Pencers finally drop on TOWFI

A stunning stroke of engineering genius from the Arla Tribe earned them their first win of the season on this week’s episode of “Take Our Word For It Survivor: Ben’s House.” The previously-undefeated Pencer Tribe was forced to jettison a member for the first time; victim to the tribal council was Rachel “The Singing Nun” Seltman ’05, whose untimely demise came a week after she helped launch the Pencers to immunity in Episode Four.

“TOWFI Survivor” operates much in the same fashion as the hit CBS television show, with 14 competitors set loose in the wilderness with only the clothes on their backs and a single luxury item to compete for a phenomenal grand prize of $500. The exotic locale for the show is the Adams, Mass. residence of Ben Chaffee ’02, whose parents generously volunteered their back yard for the competition, which was taped on the first Sunday of Winter Study.

This week’s installment was the last before the tribal merger, which was set to occur when only eight competitors remained. With five shows over and six Survivors eliminated, the final octet will now come together to operate as a single unit, with Immunity and Reward Challenges conducted in head-to-head fashion, rather than as a two-team competition.

Only a feat of skill from the two remaining Arlas – James “Big Dog” Kingsley ’02 and Terri “Cunningham” O’Brien ’02 – prevented a total first-round sweep for the Pencer tribe, who throughout the competition had dominated their Arla brethren physically, mentally and spiritually. The Immunity Challenge of the week called upon the tribes to construct a one-person sled, which would then be used to transport a tribesperson across the relatively snow-free lawn of the Chaffee home in a type of relay race.

“TOWFI” icon and Survivor host Topher Goggin ’02 introduced the challenge to the assembled group, who were allowed to use only the person and belongings of two tribe members to construct said sled. Luxury items could only be used if they belonged the person who was actually competing – for example, the Pencers could not use the machete of Jed “The Gypsy King” Mularski ’02 unless he were one of the two elected competitors.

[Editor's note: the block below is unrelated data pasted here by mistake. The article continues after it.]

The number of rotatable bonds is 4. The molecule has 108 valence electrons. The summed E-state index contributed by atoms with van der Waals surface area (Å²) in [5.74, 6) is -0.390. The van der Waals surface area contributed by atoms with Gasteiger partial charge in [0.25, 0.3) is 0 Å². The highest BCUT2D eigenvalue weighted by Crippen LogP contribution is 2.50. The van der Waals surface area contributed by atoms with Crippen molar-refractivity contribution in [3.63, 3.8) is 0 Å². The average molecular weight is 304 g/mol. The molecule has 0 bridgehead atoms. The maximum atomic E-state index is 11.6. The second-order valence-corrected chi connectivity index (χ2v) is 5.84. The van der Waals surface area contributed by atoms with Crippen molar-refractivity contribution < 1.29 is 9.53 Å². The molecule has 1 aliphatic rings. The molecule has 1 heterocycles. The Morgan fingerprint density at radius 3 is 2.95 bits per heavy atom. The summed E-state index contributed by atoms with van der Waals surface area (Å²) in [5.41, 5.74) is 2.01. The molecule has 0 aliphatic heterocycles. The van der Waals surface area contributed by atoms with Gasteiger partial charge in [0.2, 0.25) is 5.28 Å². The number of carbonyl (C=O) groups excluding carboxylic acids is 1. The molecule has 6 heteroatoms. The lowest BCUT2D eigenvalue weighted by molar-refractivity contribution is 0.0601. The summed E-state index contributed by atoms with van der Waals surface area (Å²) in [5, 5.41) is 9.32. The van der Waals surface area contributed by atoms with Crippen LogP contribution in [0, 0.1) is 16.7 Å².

As it turned out, Jedrick was not chosen to represent his tribe – stepping up to the front were Shamus Brady ’04 and Drew “Bob Vila” Newman ’04, whose seven years of experience in technical theater had put him on the cutting edge of personal land-sled construction technology. The move perhaps displayed a willingness on the part of the tribal leadership to weed out two of the less popular Pencers – Newman had been heard to rub some of his fellow tribespeople the wrong way, while the revelation that Brady goes on dates had clearly engendered some suspicion among the Pencer faithful.

Both duos were given a Rubbermaid garbage can lid, two pieces of rope, a bungee cord, a carabineer, a door handle, a box of nails, a hammer, a carpet knife and a roll of duct tape with which to do their dirty work. With the clock ticking, the Arla tribe discovered a fine technical solution to the problem – O’Brien kneeled on the lid with the rope looped behind her knees for stability. The system allowed her to hold on to the rim of the lid for stability, while the Big Dog would be able to run with the sled without fear of the rope coming loose.

On the other hand, the Pencer designers were proving to be completely clueless, displaying problem-solving skills to rival those of a third grader. It was decided eventually to have Newman duct-taped into the sled while holding the rope, with Brady pulling as fast as his skinny cross-country legs could carry him. Trial runs of this “plan” did not go well, with Newman heard to exclaim “Oh, hell,” after taking a particularly nasty tumble out of the harness, with the sled just not moving well on the hard New England turf.

The Arla’s engineers, however, were busy tweaking their model, greasing up the bottom of their Rubbermaid lid with the apple pie left behind by Ari “Naked Run” Schoenholtz ’05 after his expulsion from the group. “Birds are going to flock to this trash can like the salmon to Capistrano,” said Kingsley, displaying his trademark “rapist wit.” This “Dumb and Dumber” reference apparently went over the heads of the “TOWFI” group, who inexplicably attempted to correct the reference on the “Survivor” website – a black mark on the otherwise excellent

The race itself was no contest – it was like watching an old “Little Rascals” episode where the rich kids always win the soapbox derby. The Arlas dashed to victory in their high-powered racer. Newman played the role of Alfalfa to a T, complete with soot on his face as the metaphorical wheels fell off the Pencer car. Understandably jubilant, the Arlas quickly took their reward – immunity, along with a five-minute indoor bathroom break.

As has been the case, tribal council proved to be a straightforward affair, even for the neophyte Pencers. A consortium arranged by Brooks “Boss Tweed” Foehl ’88 quickly targeted the youngest member of the tribe – Seltman, whose habit of breaking into song at any provocation had proven to be really annoying. It was, nonetheless, the first loss for the tribe, which may have shaken the confidence of its members heading into the merger.

Next week – Drew meets Ben Chaffee’s little sister! A former Arla makes like Broadway Joe and predicts an upset! Everyone finally starts picking on the old guy! It all can be found Thursday at 9 p.m., only on WCFM 91.9.

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